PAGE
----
I am a grad of the Oregon Coast Culinary Institute. When I looked into beginning school (at the age of 35) I saw the same kind of claims: Become a (well paid) Chef. Never having been involved in the commercial cooking industry, I thought this was a golden ticket. Our instructors, while giving us a great education, also made sure we knew, no one leaves school a "chef". Like any other field, you have to work your way to the top. Le Cordon Bleu does push the edges of advertising, but you would have to be a fool to believe you could spend 2-4 years in school and walk out and run a successful kitchen. While the price tag for LCB is high, the suit is unfounded, in my opinion.
lowen001 • 10/14/2010
Why would anyone with any sense believe that they could receive a degree and automatically be quailfied for a high level, 80,000 dollar per year job? What ever happened to getting a basic degree and working your way up the ladder? Does a student who just passed the Bar exam get to be a partner in a law firm? The degree is only the beginning, it is a foundation to build upon. The true measure of ability and value comes from real world experience. These students need to grow up and get to work
jtuthill001 • 10/14/2010
I am a graduate of The California Culinary Academy in San Francisco now Le Cordon Bleu. I am shocked by this newsletter and they say ignorance is bliss-not in this case. No gastronomium can train students to be Chefs, it is that simple. The only school that provides proper training is the industry whereas Culinary School can only introduce disciplines based on French tradition. Furthermore, only experience will determine earning potential not an AOS Degree. Misrepresentation is an issue and nonperformance is an issue as well-the prosecuting attorney will argue fraud. Defense counsel will argue in litigation as this matter will never proceed to trial that the plaintiff's challenege to the integrity of the curriculum is absurd given the fact that these plaintiff's are simply inexperienced. Unfortunately, I have seen too many students over the years in my tenure of teaching who believe that upon graduation, they are now Executive Chefs. The arrogance and stupidity of inexperience perpetuates this illusion and creates conflict in the form of a lawsuit. Perhaps these students should go back to school because they didn't learn the true meaning of mise en place. The lawsuit is baseless and it will fail to materialize as did the plaintiff's.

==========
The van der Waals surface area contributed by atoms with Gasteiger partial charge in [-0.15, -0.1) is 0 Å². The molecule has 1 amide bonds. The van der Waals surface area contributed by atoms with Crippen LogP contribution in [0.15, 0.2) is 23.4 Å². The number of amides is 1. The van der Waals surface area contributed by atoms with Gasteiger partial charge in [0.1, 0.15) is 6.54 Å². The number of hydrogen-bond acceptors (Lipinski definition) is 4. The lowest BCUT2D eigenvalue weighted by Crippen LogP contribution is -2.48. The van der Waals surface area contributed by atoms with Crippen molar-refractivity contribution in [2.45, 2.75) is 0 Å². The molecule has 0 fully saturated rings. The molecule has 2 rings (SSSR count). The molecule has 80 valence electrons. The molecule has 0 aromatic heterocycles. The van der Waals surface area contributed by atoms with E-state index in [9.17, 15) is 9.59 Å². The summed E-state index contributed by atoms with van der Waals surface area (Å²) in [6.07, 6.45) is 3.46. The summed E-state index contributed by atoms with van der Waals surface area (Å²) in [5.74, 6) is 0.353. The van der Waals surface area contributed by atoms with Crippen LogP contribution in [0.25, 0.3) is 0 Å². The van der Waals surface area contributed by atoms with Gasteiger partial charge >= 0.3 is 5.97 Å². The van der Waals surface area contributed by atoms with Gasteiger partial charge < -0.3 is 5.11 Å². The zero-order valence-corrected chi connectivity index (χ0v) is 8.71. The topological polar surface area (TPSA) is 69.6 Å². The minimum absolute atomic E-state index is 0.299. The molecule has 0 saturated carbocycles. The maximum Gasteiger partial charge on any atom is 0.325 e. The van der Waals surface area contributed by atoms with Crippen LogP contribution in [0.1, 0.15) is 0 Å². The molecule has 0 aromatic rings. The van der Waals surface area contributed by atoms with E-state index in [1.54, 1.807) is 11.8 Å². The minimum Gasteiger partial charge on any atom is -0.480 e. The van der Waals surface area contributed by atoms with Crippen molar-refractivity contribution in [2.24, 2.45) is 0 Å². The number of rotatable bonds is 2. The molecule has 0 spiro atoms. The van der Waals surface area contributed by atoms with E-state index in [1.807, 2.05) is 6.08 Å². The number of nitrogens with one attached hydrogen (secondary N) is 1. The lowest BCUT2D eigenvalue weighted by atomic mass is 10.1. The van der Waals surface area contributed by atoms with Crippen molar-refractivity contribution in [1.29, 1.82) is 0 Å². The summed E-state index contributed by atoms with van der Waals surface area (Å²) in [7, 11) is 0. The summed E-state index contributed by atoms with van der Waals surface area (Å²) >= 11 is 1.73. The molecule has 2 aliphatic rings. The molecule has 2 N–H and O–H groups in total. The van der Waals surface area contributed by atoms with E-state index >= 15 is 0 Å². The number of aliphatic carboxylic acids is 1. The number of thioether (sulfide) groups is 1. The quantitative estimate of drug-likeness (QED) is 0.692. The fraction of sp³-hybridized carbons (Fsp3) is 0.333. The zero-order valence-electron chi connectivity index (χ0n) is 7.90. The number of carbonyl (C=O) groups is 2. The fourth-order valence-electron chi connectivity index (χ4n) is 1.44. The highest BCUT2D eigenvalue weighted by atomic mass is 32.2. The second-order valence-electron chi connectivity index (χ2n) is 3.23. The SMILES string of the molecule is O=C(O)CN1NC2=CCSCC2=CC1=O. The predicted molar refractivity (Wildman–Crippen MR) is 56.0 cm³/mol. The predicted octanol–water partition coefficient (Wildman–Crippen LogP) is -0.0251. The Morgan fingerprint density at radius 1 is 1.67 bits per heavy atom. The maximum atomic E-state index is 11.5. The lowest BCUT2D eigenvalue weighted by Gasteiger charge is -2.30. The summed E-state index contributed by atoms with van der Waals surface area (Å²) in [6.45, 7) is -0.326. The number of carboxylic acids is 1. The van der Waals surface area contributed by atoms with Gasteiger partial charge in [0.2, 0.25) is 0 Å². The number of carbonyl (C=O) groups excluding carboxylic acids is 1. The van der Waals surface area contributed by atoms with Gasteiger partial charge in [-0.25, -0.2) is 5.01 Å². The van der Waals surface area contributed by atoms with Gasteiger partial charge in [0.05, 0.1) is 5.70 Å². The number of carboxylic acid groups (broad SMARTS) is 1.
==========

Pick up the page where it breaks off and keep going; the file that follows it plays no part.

simerman • 10/21/2010
Students should know not to expect to make $80,000 right out of Culinary school. If they knew anything about the profession they would realize there are years of "paying your dues" which means working your ass off for pennies. Ive heard nothing but bad things from Le Cordon Bleu in the US and while I feel badly for the students that they were misled, they do have some responsibility in researching their career path on their own. Shame on Le Cordon Bleu for misleading students, but shame on the students for not checking their facts first. I am a culinary school graduate, from a well respected Community College. There are much better (and cheaper) ways to obtain a good culinary education than to listen to commercials and hype from mediocre schools. I readily agree with jtuthill001. Well said